Michele: Yup, dang it.. I found out my bones grew the wrong way and had to have double hip surgery this past year to see if we could preserve them as much as possible. I do need total hip replacements because unfortunately, for me, no one noticed and it’s too late but I’m beating the odds with just the little cartilage I have left and the scopes we did. We don’t know how long they will last, but the longer the better and they have already come out with new technology for hip replacements! Therefore, the impact of running, well just hurts. So it’s really just how much I can take and for how long. Mountain biking has been a great outlet for me because 1. It’s exceptional cross training for running 2. It keeps me in the mountains which is one of the reasons I love ultra running 3. It allows me to feel free again and dance over the rocks and roots when my hips hurt too much!
As far as the progress with mtb, shoot, I just cracked some ribs so that stinks, but even when I did it I still got back on and road 10 more miles! It will be a bit of a setback again, but it was fun while it lasted! I’m pleased to find that God has given the talent to do mtb as well, even though I fall once in awhile 😉 I have already entered the pro scene with that, however, I do feel I need a little bit more experience to be really competitive in the pro scene.
TMDH: If some of our readers want to follow you this year, what events can they expect to see you compete in?
Michele: Well, with the cracked ribs, plans may change some… but here it is:
Whiskey off Road Grand Junction mtb- 5/20 (not sure I will do pro or amateur if I can ride due to ribs)
Whiskey off Road Carson City mtb- 6/17
Leadville 100 mtb- 8/12
RRR 100 run- 9/8
TNF 50- 12/3
*** some more shorter local mtb races, as well as maybe Bailey 100 mtb, and I’m considering going after my 5th national title at the Mountain Trail Champs 10k- June 3rd but with the rib thing we will see because I know I will be breathing hard to keep up with those ladies!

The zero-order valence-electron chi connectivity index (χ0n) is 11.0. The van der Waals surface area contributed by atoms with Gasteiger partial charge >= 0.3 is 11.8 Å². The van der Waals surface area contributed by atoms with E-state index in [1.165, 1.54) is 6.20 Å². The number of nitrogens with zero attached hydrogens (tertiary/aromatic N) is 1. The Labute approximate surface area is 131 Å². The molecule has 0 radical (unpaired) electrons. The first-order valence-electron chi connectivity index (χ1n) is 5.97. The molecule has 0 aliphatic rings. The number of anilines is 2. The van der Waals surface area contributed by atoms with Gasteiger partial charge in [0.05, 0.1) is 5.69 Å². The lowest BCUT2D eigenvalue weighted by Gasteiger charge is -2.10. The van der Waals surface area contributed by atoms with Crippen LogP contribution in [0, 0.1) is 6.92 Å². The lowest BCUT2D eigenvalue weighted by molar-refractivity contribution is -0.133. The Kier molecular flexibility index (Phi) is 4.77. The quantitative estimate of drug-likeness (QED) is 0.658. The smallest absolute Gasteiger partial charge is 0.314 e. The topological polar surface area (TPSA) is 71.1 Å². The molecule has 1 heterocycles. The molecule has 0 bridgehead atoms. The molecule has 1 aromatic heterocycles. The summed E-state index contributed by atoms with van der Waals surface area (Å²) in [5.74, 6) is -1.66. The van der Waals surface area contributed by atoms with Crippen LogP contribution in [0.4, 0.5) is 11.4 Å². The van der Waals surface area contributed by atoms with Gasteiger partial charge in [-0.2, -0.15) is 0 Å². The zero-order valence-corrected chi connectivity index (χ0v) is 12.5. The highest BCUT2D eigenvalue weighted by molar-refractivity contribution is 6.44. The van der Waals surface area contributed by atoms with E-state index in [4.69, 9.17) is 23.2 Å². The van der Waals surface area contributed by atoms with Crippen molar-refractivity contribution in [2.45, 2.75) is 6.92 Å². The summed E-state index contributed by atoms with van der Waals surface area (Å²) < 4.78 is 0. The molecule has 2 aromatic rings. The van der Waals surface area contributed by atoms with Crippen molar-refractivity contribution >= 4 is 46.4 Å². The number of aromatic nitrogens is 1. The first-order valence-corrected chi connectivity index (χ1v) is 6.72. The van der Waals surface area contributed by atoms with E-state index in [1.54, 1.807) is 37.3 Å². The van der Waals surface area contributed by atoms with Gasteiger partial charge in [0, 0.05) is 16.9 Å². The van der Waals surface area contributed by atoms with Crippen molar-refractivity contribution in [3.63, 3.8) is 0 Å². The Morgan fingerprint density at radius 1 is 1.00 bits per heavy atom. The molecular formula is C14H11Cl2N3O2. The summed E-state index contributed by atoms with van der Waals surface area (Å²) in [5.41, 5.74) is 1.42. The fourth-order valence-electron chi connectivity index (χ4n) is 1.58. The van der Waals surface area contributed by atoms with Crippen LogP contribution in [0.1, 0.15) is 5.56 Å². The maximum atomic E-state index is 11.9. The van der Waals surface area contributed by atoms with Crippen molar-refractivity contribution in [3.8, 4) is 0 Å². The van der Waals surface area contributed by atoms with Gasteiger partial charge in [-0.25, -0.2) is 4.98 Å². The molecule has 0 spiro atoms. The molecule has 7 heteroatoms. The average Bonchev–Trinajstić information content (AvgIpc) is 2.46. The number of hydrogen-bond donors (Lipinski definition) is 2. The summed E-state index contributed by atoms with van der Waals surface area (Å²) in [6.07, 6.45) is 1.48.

*** and of course, join me for RUGGED RUNNING THE CAMP August 3-6th!!! In the Gunnison National Forrest!
TMDH: In addition to your running and cycling career, you also have your own successful coaching business where you assist others in achieving their own personal running/fitness goals. Can you tell us a little bit about your coaching business and the various camps you run?
Michele: Sure I coach the most awesome, understanding, friendly, inspirational clients!!! No they aren’t all elites, they are REAL, mom’s, dad’s, cancer survivors, disease battlers, …just like you and me. I coach them the same way I coach myself, with a holistic approach. The plans are personalized based on their schedules, needs, realistic goals, and other life demands. I take everything into consideration when preparing them to accomplish their ambitions. I run several camps: for information on Rugged Running “The Camp” click here, for information on the Rugged Running Boot Camp, click here.